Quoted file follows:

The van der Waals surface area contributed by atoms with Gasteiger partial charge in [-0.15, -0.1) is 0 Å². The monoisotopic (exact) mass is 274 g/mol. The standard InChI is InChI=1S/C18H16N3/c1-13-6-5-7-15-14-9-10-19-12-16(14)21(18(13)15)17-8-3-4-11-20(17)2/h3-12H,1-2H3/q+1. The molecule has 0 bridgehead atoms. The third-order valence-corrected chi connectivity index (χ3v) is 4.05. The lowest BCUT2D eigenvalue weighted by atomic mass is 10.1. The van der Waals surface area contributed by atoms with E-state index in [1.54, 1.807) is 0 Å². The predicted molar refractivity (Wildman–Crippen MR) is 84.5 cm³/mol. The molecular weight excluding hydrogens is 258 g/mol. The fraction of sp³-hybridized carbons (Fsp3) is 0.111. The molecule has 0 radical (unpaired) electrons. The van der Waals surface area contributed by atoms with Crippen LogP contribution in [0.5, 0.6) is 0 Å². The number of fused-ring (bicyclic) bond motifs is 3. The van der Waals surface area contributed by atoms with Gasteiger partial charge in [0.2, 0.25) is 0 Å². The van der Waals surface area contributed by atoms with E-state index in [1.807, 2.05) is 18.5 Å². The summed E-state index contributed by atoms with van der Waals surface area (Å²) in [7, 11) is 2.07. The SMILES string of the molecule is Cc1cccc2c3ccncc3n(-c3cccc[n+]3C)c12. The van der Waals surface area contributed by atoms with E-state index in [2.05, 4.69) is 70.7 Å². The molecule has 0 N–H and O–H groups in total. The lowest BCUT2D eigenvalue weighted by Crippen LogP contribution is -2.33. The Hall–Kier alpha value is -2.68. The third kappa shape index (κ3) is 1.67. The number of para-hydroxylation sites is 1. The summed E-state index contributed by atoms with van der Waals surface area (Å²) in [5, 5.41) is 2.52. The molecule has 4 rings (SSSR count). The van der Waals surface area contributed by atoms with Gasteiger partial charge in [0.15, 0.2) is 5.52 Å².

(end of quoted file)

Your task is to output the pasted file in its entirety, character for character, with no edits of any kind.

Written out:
The van der Waals surface area contributed by atoms with Gasteiger partial charge in [-0.15, -0.1) is 0 Å². The monoisotopic (exact) mass is 274 g/mol. The standard InChI is InChI=1S/C18H16N3/c1-13-6-5-7-15-14-9-10-19-12-16(14)21(18(13)15)17-8-3-4-11-20(17)2/h3-12H,1-2H3/q+1. The molecule has 0 bridgehead atoms. The third-order valence-corrected chi connectivity index (χ3v) is 4.05. The lowest BCUT2D eigenvalue weighted by atomic mass is 10.1. The van der Waals surface area contributed by atoms with E-state index in [1.54, 1.807) is 0 Å². The predicted molar refractivity (Wildman–Crippen MR) is 84.5 cm³/mol. The molecular weight excluding hydrogens is 258 g/mol. The fraction of sp³-hybridized carbons (Fsp3) is 0.111. The molecule has 0 radical (unpaired) electrons. The van der Waals surface area contributed by atoms with Crippen LogP contribution in [0.5, 0.6) is 0 Å². The number of fused-ring (bicyclic) bond motifs is 3. The van der Waals surface area contributed by atoms with Gasteiger partial charge in [0.2, 0.25) is 0 Å². The van der Waals surface area contributed by atoms with E-state index in [1.807, 2.05) is 18.5 Å². The summed E-state index contributed by atoms with van der Waals surface area (Å²) in [7, 11) is 2.07. The SMILES string of the molecule is Cc1cccc2c3ccncc3n(-c3cccc[n+]3C)c12. The van der Waals surface area contributed by atoms with E-state index in [2.05, 4.69) is 70.7 Å². The molecule has 0 N–H and O–H groups in total. The lowest BCUT2D eigenvalue weighted by Crippen LogP contribution is -2.33. The Hall–Kier alpha value is -2.68. The third kappa shape index (κ3) is 1.67. The number of para-hydroxylation sites is 1. The summed E-state index contributed by atoms with van der Waals surface area (Å²) in [5, 5.41) is 2.52. The molecule has 4 rings (SSSR count). The van der Waals surface area contributed by atoms with Gasteiger partial charge in [0.15, 0.2) is 5.52 Å².